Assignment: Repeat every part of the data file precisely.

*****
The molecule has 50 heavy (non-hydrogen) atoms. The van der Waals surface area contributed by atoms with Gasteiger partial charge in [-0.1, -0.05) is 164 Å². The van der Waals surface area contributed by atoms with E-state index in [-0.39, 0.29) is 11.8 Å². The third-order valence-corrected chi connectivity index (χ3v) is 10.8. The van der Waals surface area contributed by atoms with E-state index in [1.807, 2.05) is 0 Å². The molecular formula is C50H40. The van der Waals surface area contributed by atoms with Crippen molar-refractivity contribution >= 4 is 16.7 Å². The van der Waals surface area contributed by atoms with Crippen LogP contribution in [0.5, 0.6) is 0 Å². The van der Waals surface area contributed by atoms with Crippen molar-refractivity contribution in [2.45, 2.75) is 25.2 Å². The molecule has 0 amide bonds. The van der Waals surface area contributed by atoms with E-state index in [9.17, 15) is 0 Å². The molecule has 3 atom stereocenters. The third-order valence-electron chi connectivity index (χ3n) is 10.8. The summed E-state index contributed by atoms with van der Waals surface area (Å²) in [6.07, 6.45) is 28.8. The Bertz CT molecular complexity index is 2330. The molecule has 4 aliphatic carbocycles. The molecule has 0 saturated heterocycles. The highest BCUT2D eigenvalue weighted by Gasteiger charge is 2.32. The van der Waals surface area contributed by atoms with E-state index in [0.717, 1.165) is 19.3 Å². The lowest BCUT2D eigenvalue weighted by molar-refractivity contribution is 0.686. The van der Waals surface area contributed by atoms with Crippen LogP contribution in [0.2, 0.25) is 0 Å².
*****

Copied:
The molecule has 50 heavy (non-hydrogen) atoms. The van der Waals surface area contributed by atoms with Gasteiger partial charge in [-0.1, -0.05) is 164 Å². The van der Waals surface area contributed by atoms with E-state index in [-0.39, 0.29) is 11.8 Å². The third-order valence-corrected chi connectivity index (χ3v) is 10.8. The van der Waals surface area contributed by atoms with E-state index in [1.807, 2.05) is 0 Å². The molecular formula is C50H40. The van der Waals surface area contributed by atoms with Crippen molar-refractivity contribution >= 4 is 16.7 Å². The van der Waals surface area contributed by atoms with Crippen LogP contribution in [0.5, 0.6) is 0 Å². The van der Waals surface area contributed by atoms with Crippen molar-refractivity contribution in [2.45, 2.75) is 25.2 Å². The molecule has 0 amide bonds. The van der Waals surface area contributed by atoms with E-state index in [9.17, 15) is 0 Å². The molecule has 3 atom stereocenters. The third-order valence-electron chi connectivity index (χ3n) is 10.8. The summed E-state index contributed by atoms with van der Waals surface area (Å²) in [6.07, 6.45) is 28.8. The Bertz CT molecular complexity index is 2330. The molecule has 4 aliphatic carbocycles. The molecule has 0 saturated heterocycles. The highest BCUT2D eigenvalue weighted by Gasteiger charge is 2.32. The van der Waals surface area contributed by atoms with E-state index in [0.717, 1.165) is 19.3 Å². The lowest BCUT2D eigenvalue weighted by molar-refractivity contribution is 0.686. The van der Waals surface area contributed by atoms with Crippen LogP contribution in [0.2, 0.25) is 0 Å².